Posted: October 24, 2014
Grammy Award-winning musician Brian Setzer donated his signature orange Gretsch guitar to the Smithsonian’s National Museum of American History during a ceremony on Oct. 17.
The replica guitar is evocative of Setzer’s original 1959 Gretsch 6120 “Stray Cat” guitar, for which he raided his Monopoly game for two dice, drilled holes in them and attached them to take the place of the missing tone knobs. To help resemble a 1950s-era “hot rod,” Setzer added three decals that, in the replica, were duplicated by Gretsch.
The Gretsch signature artist is known for continually taking chances with innovative and daring musical styles, while single-handedly resurrecting two forgotten genres of music, first with 1980s rockabilly band the Stray Cats and then again in the late 1990s with his 18-piece “Rockin’ Big Band,” The Brian Setzer Orchestra. Setzer also appeared on the big screen in the 1987 Ritchie Valens biographical film La Bamba, portraying rockabilly pioneer Eddie Cochran.
“Brian Setzer is a prolific and distinctive contributor to American music,” said John Edward Hasse, the museum’s curator of American music. “Proof of his legacy exists not only in the longevity of his career and in his lengthy discography, but also in his ability to cross musical boundaries.”
In 1982, Setzer released “Rock This Town,” his first single with the Stray Cats and a track on which he played a 1959 Gretsch 6120 model guitar. As the guitar aged, it began to fall apart. Gretsch Custom Shop Master Builder Stephen Stern replicated every detail of the original guitar, and when he presented it to Setzer, the rockabilly star found it to be virtually indistinguishable from his original. It is the 2006 replica that is now in the museum’s collection.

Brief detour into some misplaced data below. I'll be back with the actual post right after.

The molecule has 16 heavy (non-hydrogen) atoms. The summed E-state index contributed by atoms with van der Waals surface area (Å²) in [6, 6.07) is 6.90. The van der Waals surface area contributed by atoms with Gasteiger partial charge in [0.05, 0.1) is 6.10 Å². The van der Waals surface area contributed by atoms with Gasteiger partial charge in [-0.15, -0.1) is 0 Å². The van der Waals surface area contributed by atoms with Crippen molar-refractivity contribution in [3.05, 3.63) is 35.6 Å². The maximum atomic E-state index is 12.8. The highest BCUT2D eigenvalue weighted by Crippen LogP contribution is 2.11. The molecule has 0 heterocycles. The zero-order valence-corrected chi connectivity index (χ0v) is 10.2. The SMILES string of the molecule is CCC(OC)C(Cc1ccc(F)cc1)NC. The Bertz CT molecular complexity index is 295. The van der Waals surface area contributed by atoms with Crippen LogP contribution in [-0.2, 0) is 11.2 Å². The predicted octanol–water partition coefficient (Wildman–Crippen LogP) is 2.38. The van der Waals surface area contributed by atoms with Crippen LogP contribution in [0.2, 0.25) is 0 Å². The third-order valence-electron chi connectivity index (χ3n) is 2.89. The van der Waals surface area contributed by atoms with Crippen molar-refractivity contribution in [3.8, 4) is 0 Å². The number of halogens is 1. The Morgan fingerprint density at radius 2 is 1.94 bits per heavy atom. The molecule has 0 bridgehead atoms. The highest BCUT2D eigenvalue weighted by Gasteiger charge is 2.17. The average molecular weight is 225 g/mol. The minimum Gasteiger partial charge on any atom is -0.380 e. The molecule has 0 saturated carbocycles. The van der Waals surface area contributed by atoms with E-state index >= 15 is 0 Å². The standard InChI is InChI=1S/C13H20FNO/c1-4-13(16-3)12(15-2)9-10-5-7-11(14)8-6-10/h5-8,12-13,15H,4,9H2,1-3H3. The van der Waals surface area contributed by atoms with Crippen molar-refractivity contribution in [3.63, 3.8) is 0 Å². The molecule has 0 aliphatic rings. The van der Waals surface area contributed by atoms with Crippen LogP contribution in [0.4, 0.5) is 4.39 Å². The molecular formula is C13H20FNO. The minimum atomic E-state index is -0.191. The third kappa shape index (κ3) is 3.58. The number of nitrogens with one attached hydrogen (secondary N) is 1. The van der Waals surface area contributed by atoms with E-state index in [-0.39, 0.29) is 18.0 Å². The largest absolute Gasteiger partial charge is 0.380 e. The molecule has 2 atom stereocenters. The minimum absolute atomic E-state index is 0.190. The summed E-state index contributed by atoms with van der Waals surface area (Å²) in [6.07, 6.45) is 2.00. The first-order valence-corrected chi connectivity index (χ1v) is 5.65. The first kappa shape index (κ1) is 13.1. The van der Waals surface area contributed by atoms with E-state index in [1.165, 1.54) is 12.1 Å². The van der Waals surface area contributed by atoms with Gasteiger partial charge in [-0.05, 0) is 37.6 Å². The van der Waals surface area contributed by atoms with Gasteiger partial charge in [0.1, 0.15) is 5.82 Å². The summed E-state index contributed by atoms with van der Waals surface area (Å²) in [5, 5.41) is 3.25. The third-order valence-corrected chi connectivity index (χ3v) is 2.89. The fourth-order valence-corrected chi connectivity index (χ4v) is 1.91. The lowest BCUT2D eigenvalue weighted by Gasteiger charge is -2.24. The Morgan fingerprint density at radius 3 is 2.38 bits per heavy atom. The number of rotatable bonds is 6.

“What an honor it is to be in the Smithsonian just for playing the music that I love,” said Setzer. “Maybe in a hundred years people will look at my guitar and be inspired to play it and enjoy it the way I do.”
Setzer’s guitar joins a large and diverse collection of musical instruments at the museum that includes Joh
Posted: October 20, 2014
To see and hear what this vintage guitar can do, watch the demo below.
Posted: October 16, 2014
Paul Riario of Guitar World recently got his hands on a Gretsch G6128T-1962 Duo Jet and gave it a very positive review.
“This is just a gorgeous and elegant guitar,” he noted.
Riario went through all of the features of the classic solid-body guitar, and also played it to showcase the tone.
“With just a couple of tweaks, this guitar plays incredibly and has a focused sound. Definitely check it out,” Riario concluded.
Check out the full demo below.
Posted: October 13, 2014
During this year’s ACL Fest in Austin, UK psych quartet Temples also participated in KUTX Live event at the Four Seasons Hotel.
Watch the band perform “Sun Structures” below.
Posted: October 10, 2014
Earlier this week, Fred and Dinah Gretsch (president and CFO, respectively, of The Gretsch Company) were honored as recipients of the third annual Governor’s Awards for the Arts and Humanities.
Presented by the Office of The Governor in partnership with the Georgia Council for the Arts and the Georgia Humanities Council, the award recognized the Gretsches for their significant contributions to Georgia’s civic and cultural vitality through service to the humanities or excellence in the arts. The awards program was held at the Georgia State Capitol in Atlanta.
“It was a special pleasure to meet with first lady Sandra Deal,” said Fred Gretsch. “She has visited schools in every county in Georgia promoting education—and Georgia has the most counties of any state in the union. In keeping with our personal goal of ‘enriching lives through participation in music,’ we’d love to see Georgia step forward as the most musical state in the USA!”
Following the ceremony, a reception for award recipients and their guests was held in the Capitol Rotunda, where Gretsch artist “Hot Rod Walt” provided entertainment.
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